But according to a slew of articles in The Guardian and The Observer over the last few weeks, I’m a narcissistic, deluded, reactionary, dogmatic, immature, head-in-sand (and foot-in-sandal), tribal, ideologically-driven, confused lefty dinosaur for even beginning to entertain the slightest inkling of an idea that Corbyn’s leadership challenge might possibly be a good thing for not only the Labour party but for the entire country.

I’ve got used to reading those articles over my bowl of muesli in the mornings but Wednesday’s Guardian upped the ante just that little bit too far. In a piece claiming that Corbyn was humourless for having the temerity to say that, should he win, he’d like Lennon’s Imagine played at his victory rally, Jason Sinclair — yeah, me neither — made the truly remarkable claim that “We demand our politicians can display their common sense by telling good jokes“.

Errmm, what?

No, really. What?

It turns out that Sinclair, a copywriter, is responsible for the @corbynjokes Twitter feed, the focus of the article he wrote for The Guardian. To be fair to Sinclair, his feed generated one OK joke. This one:

Sinclair must have been spending quite some time in his own peculiar parallel universe, however, if he thinks that politicians tell good jokes. Either that or his threshold for what he considers good comedy is startlingly low. (Perhaps he moonlights as a Radio 4 sitcom writer?)

I’m going with the latter explanation. Here’s why. Another line from Sinclair’s article…

“Boris Johnson is a major political force in part because he has passable comic delivery.”

Hmmm. No politician, including Johnson, has ever made me laugh as a result of their comic delivery. And I’m not talking about gut-busting, tears rolling down cheeks, rolling on the floor laughter. Nor a hearty chuckle. Or even a knowing, spontaneous giggle. Indeed, I’d be more than happy if a politician’s joke could coerce even a weak smile from me every now and again. Instead, politicians’ attempts at humour are invariably so arse-clenchingly, toe-curlingly, cringe-makingly, gob-smackingly embarrassing that my natural reaction is to die a little inside on their behalf.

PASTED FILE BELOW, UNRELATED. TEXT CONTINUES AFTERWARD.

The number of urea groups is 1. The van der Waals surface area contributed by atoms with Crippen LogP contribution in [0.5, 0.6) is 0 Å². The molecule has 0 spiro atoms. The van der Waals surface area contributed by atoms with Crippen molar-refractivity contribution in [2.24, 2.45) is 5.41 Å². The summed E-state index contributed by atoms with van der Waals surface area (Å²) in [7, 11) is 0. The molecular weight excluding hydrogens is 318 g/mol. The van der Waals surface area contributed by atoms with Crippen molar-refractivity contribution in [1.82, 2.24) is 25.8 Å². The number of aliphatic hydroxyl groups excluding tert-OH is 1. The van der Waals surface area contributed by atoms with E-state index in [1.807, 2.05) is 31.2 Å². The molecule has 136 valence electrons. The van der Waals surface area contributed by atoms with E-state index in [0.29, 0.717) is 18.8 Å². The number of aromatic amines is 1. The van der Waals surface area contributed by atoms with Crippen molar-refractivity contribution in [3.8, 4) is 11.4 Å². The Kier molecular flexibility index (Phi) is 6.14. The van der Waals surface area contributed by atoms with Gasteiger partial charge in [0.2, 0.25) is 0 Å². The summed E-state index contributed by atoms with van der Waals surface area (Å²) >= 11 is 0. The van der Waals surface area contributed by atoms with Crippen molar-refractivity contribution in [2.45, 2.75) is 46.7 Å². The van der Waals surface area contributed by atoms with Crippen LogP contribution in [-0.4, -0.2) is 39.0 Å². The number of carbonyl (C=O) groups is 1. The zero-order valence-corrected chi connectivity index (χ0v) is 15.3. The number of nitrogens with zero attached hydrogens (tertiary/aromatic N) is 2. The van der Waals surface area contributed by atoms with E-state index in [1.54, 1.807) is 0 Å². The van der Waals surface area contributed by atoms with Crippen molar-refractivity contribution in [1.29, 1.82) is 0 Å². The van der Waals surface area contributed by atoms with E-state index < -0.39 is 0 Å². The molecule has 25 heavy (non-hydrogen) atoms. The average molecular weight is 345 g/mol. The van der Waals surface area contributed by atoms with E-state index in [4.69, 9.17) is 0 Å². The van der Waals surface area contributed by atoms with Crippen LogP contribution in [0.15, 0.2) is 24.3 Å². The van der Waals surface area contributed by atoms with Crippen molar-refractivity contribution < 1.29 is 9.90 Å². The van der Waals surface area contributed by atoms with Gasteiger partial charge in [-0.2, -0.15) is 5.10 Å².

Now, the explanation for my lack of appreciation of, as Sinclair would have it, the natural comedic flair of our political class could be, of course, that I’m a dour, humourless, bearded lefty gobshite who is genetically incapable of cracking a smile occasionally. While I’d freely admit that grumpiness is not exactly a stranger to me, there are quite a few exceptionally talented writers out there whose well-observed, intelligent, witty, and original insights regularly crack me up. One of these is Charlie Brooker, who has written a wonderfully acerbic weekly column for the Guardian for many years. Here’s what Brooker had to say about a certain tousle-haired toss..  politician back in 2008:

On May 1 London chooses its mayor, and I’ve got a horrible feeling it might pick Boris Johnson for similar reasons. Johnson – or to give him his full name, Boris LOL!!!! what a legernd!! Johnson!!! – is a TV character loved by millions for his cheeky, bumbling persona. Unlike the cartoon MP, he’s magnetically prone to scandal, but this somehow only makes him more adorable each time. Tee hee! Boris has had an affair! Arf! Now he’s offended the whole of Liverpool! Crumbs! He used the word “picaninnies”! Yuk yuk! He’s been caught on tape agreeing to give the address of a reporter to a friend who wants him beaten up! Ho ho! Look at his funny blond hair! HA HA BORIS LOL!!!! WHAT A LEGERND!!!!!!

Copywriters are not exactly renowned for their originality. Like many of their colleagues in marketing and advertising, they have a reputation for churning out retreads of bland boilerplate with little or no creative copy. (See Private Eye, passim). This might help explain why Sinclair’s expectations when it comes to insightful and intelligent comedy are so low – he’s working in a field where wit is the exception rather than the norm.

Marketing, advertising, and copywriting are too often the living dead embodiment of style over substance, responsible for the type of banal bollocks designed to appeal to those who are entirely at ease with cliched, vacuous tripe, i.e. New Labour’s (and the Blairites’) stock-in-trade.

I prefer some substance to my politics. And to my comedy.

Here’s Bill Hicks on the subject of marketing.